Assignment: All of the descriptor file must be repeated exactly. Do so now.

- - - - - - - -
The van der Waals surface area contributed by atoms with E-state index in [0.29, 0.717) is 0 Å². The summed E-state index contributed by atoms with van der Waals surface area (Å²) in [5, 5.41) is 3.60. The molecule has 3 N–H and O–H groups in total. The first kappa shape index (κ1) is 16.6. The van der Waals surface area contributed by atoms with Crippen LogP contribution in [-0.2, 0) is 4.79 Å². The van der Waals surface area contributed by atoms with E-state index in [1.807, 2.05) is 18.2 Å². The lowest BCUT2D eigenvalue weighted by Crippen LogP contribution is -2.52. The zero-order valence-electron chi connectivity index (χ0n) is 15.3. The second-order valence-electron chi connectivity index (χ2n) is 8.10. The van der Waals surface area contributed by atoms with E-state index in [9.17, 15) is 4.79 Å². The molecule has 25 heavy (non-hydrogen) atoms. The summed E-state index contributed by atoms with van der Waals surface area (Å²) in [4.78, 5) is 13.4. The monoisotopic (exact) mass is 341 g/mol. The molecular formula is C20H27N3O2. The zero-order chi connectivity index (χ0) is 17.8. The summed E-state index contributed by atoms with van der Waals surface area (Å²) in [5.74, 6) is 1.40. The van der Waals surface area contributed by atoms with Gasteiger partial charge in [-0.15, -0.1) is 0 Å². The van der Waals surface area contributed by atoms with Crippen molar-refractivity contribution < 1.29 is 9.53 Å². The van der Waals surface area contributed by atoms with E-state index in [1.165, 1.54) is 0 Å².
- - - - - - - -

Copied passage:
The van der Waals surface area contributed by atoms with E-state index in [0.29, 0.717) is 0 Å². The summed E-state index contributed by atoms with van der Waals surface area (Å²) in [5, 5.41) is 3.60. The molecule has 3 N–H and O–H groups in total. The first kappa shape index (κ1) is 16.6. The van der Waals surface area contributed by atoms with Crippen LogP contribution in [-0.2, 0) is 4.79 Å². The van der Waals surface area contributed by atoms with E-state index in [1.807, 2.05) is 18.2 Å². The lowest BCUT2D eigenvalue weighted by Crippen LogP contribution is -2.52. The zero-order valence-electron chi connectivity index (χ0n) is 15.3. The second-order valence-electron chi connectivity index (χ2n) is 8.10. The van der Waals surface area contributed by atoms with E-state index in [9.17, 15) is 4.79 Å². The molecule has 25 heavy (non-hydrogen) atoms. The summed E-state index contributed by atoms with van der Waals surface area (Å²) in [4.78, 5) is 13.4. The monoisotopic (exact) mass is 341 g/mol. The molecular formula is C20H27N3O2. The zero-order chi connectivity index (χ0) is 17.8. The summed E-state index contributed by atoms with van der Waals surface area (Å²) in [5.74, 6) is 1.40. The van der Waals surface area contributed by atoms with Gasteiger partial charge in [-0.15, -0.1) is 0 Å². The van der Waals surface area contributed by atoms with Crippen molar-refractivity contribution < 1.29 is 9.53 Å². The van der Waals surface area contributed by atoms with E-state index in [1.165, 1.54) is 0 Å².